Pandemic Disruptions Lead To Halt In Polio Vaccination Campaign,  UNICEF Warns Not A Disease Of Past

Image Credit- Polio Eradication

The Logical Indian Crew

Pandemic Disruptions Lead To Halt In Polio Vaccination Campaign, UNICEF Warns 'Not A Disease Of Past'

Inadequate immunisation coverage during the pandemic resulted in polio outbreaks in Ukraine and Tajikistan. Governments were urged to extend social support programs to all needy families with children, including those who were refugees.

Polio is not just a disease that we read about in history books but an actual illness that still exists today, despite the number of cases that have declined since 1988. Recently, the pandemic disruptions led to a significant polio outbreak in Ukraine and Tajikistan.

The poliovirus is easily imported into polio-free nations and spreads quickly among unimmunised populations. The number of new polio cases within ten years might reach 2 lakh annually if the disease is not eradicated. It is a disease that cannot be cured and can only be prevented.

'Not A Disease Of The Past': UNICEF

UNICEF Europe C Asia stated that polio is not a disease of the past as it made a comeback in Ukraine and Tajikistan due to halted Vaccination Campaign.

For the first time in decades, Tajikistan witnessed a significant decline in the number of children receiving routine immunisations. This decline is attributed to pandemic interference, but other factors at work, such as conflict, displacement, and rising vaccine misinformation. The results of this worldwide backslide could be severe.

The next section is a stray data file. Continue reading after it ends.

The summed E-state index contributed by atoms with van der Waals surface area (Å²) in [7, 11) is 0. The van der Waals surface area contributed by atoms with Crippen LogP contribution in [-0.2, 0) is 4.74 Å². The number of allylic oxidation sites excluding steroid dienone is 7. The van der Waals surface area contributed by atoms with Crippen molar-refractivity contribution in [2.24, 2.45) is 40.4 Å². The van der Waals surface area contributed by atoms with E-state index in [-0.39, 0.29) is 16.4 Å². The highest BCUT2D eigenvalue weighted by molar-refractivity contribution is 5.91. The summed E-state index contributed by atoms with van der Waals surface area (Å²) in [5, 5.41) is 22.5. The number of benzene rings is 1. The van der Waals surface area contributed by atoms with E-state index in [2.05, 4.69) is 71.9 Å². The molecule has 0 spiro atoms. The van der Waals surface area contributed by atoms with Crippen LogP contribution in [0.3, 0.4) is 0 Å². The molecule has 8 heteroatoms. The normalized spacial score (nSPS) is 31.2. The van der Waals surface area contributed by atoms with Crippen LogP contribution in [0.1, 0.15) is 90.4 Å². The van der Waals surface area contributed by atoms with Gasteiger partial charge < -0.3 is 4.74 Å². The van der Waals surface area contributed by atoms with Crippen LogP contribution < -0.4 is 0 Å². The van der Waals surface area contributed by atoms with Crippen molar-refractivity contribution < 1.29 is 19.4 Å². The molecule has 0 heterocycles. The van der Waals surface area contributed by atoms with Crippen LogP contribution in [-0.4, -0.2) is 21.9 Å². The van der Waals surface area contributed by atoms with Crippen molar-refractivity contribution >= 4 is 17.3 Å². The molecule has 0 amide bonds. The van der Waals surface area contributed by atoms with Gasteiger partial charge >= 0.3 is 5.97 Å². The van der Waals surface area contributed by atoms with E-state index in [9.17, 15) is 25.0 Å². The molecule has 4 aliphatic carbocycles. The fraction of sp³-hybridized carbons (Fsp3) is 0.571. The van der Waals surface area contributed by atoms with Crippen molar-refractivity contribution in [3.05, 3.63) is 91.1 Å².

While in Ukraine, the COVID-19 outbreak and the war in eastern Ukraine have made things worse. The Ministry of Health declared a "biological emergency on a regional scale" after 19 confirmed instances of paralytic polio since January 2022 in western Ukraine.

UNICEF and the relevant healthcare organisations are currently making significant efforts to stop the spread of the wild poliovirus. Healthcare services are concentrating on preventing the spread of viruses through coordinated efforts at domestic and international borders and developing high-quality immunisation programs to achieve this goal.

How COVID-19 Disrupted Polio?

Amid the COVID-19 outbreak, it was simple to overlook the existence of additional viruses that might cause life-threatening sickness. The poliovirus is one such virus that has been affecting people's lives globally since the Egyptian era.

Both polio and coronavirus are highly contagious, and while different steps are used to prevent the spread of each, immunisation is the same for both.

During the COVID pandemic, polio eradication campaigns have proven less feasible, increasing polio cases in several countries. Healthcare systems and socio-economic frameworks were incapable of dealing with two deadly viruses simultaneously. Effective actions were therefore needed to combat the destruction caused by the spread of the poliovirus.

As a partner of the Global Polio Eradication Initiative (GPEI), UNICEF responded quickly. Along with collaborating with the government, 4.6 million doses of the oral polio vaccine were sent to the impacted nations. A mass immunisation drive was also started, and approximately 1.4 million children have benefited from the initiative.

Also Read: Meet Padwoman Of Tamil Nadu, Who Makes Eco-Friendly And Affordable Sanitary Napkins

Contributors Suggest Correction
Writer : Apoorva Chakrayat
Editor : Shiva Chaudhary
Creatives : Shiva Chaudhary

Must Reads